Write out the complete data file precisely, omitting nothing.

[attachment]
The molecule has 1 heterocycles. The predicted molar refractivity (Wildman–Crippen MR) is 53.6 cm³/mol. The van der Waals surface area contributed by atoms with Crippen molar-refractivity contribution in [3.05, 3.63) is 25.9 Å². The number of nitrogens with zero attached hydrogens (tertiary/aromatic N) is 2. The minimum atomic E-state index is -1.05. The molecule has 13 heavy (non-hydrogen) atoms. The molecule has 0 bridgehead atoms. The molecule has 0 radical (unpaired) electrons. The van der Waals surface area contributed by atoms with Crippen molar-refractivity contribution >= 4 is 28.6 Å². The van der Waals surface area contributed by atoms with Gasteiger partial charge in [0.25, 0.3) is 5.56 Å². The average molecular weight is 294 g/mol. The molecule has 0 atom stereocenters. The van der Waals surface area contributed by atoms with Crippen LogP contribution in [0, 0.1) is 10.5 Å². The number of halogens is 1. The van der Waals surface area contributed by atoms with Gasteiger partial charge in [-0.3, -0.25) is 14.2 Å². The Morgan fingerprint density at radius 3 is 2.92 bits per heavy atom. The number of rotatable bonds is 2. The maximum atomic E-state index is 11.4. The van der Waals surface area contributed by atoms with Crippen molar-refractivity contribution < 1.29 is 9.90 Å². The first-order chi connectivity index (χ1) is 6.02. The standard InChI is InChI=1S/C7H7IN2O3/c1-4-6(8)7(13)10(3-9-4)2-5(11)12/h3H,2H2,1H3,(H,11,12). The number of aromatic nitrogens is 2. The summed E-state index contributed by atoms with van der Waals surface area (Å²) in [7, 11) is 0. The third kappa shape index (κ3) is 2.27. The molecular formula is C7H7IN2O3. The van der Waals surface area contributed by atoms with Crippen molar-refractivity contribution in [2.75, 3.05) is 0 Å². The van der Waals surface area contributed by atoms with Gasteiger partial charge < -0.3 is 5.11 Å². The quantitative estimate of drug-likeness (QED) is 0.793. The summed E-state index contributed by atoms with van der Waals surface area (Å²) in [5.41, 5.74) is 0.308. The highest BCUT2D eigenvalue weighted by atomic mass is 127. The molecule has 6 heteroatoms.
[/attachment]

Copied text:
The molecule has 1 heterocycles. The predicted molar refractivity (Wildman–Crippen MR) is 53.6 cm³/mol. The van der Waals surface area contributed by atoms with Crippen molar-refractivity contribution in [3.05, 3.63) is 25.9 Å². The number of nitrogens with zero attached hydrogens (tertiary/aromatic N) is 2. The minimum atomic E-state index is -1.05. The molecule has 13 heavy (non-hydrogen) atoms. The molecule has 0 bridgehead atoms. The molecule has 0 radical (unpaired) electrons. The van der Waals surface area contributed by atoms with Crippen molar-refractivity contribution >= 4 is 28.6 Å². The van der Waals surface area contributed by atoms with Gasteiger partial charge in [0.25, 0.3) is 5.56 Å². The average molecular weight is 294 g/mol. The molecule has 0 atom stereocenters. The van der Waals surface area contributed by atoms with Crippen LogP contribution in [0, 0.1) is 10.5 Å². The number of halogens is 1. The van der Waals surface area contributed by atoms with Gasteiger partial charge in [-0.3, -0.25) is 14.2 Å². The Morgan fingerprint density at radius 3 is 2.92 bits per heavy atom. The number of rotatable bonds is 2. The maximum atomic E-state index is 11.4. The van der Waals surface area contributed by atoms with Crippen molar-refractivity contribution < 1.29 is 9.90 Å². The first-order chi connectivity index (χ1) is 6.02. The standard InChI is InChI=1S/C7H7IN2O3/c1-4-6(8)7(13)10(3-9-4)2-5(11)12/h3H,2H2,1H3,(H,11,12). The number of aromatic nitrogens is 2. The summed E-state index contributed by atoms with van der Waals surface area (Å²) in [7, 11) is 0. The third kappa shape index (κ3) is 2.27. The molecular formula is C7H7IN2O3. The van der Waals surface area contributed by atoms with Crippen molar-refractivity contribution in [2.75, 3.05) is 0 Å². The van der Waals surface area contributed by atoms with Gasteiger partial charge < -0.3 is 5.11 Å². The quantitative estimate of drug-likeness (QED) is 0.793. The summed E-state index contributed by atoms with van der Waals surface area (Å²) in [5.41, 5.74) is 0.308. The highest BCUT2D eigenvalue weighted by atomic mass is 127. The molecule has 6 heteroatoms.